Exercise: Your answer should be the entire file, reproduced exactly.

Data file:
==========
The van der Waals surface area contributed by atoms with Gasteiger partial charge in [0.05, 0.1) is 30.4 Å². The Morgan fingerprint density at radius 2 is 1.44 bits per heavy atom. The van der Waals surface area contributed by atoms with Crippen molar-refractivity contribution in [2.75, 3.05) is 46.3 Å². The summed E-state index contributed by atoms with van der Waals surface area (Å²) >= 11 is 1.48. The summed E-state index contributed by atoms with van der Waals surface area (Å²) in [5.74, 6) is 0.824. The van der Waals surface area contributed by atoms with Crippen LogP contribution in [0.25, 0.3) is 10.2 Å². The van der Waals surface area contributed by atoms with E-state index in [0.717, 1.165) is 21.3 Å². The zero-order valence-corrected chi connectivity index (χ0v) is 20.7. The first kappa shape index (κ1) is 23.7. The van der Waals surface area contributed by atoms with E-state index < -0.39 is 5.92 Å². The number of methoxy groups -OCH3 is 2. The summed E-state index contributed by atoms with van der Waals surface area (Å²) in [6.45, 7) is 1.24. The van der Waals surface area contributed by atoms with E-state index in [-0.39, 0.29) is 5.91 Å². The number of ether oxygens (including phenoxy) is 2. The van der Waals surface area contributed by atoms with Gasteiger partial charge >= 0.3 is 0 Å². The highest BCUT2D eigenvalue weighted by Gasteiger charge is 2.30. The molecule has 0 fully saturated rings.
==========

The van der Waals surface area contributed by atoms with Gasteiger partial charge in [0.05, 0.1) is 30.4 Å². The Morgan fingerprint density at radius 2 is 1.44 bits per heavy atom. The van der Waals surface area contributed by atoms with Crippen molar-refractivity contribution in [2.75, 3.05) is 46.3 Å². The summed E-state index contributed by atoms with van der Waals surface area (Å²) >= 11 is 1.48. The summed E-state index contributed by atoms with van der Waals surface area (Å²) in [5.74, 6) is 0.824. The van der Waals surface area contributed by atoms with Crippen LogP contribution in [0.25, 0.3) is 10.2 Å². The van der Waals surface area contributed by atoms with E-state index in [0.717, 1.165) is 21.3 Å². The zero-order valence-corrected chi connectivity index (χ0v) is 20.7. The first kappa shape index (κ1) is 23.7. The van der Waals surface area contributed by atoms with E-state index < -0.39 is 5.92 Å². The number of methoxy groups -OCH3 is 2. The summed E-state index contributed by atoms with van der Waals surface area (Å²) in [6.45, 7) is 1.24. The van der Waals surface area contributed by atoms with E-state index in [-0.39, 0.29) is 5.91 Å². The number of ether oxygens (including phenoxy) is 2. The van der Waals surface area contributed by atoms with Gasteiger partial charge >= 0.3 is 0 Å². The highest BCUT2D eigenvalue weighted by Gasteiger charge is 2.30. The molecule has 0 fully saturated rings.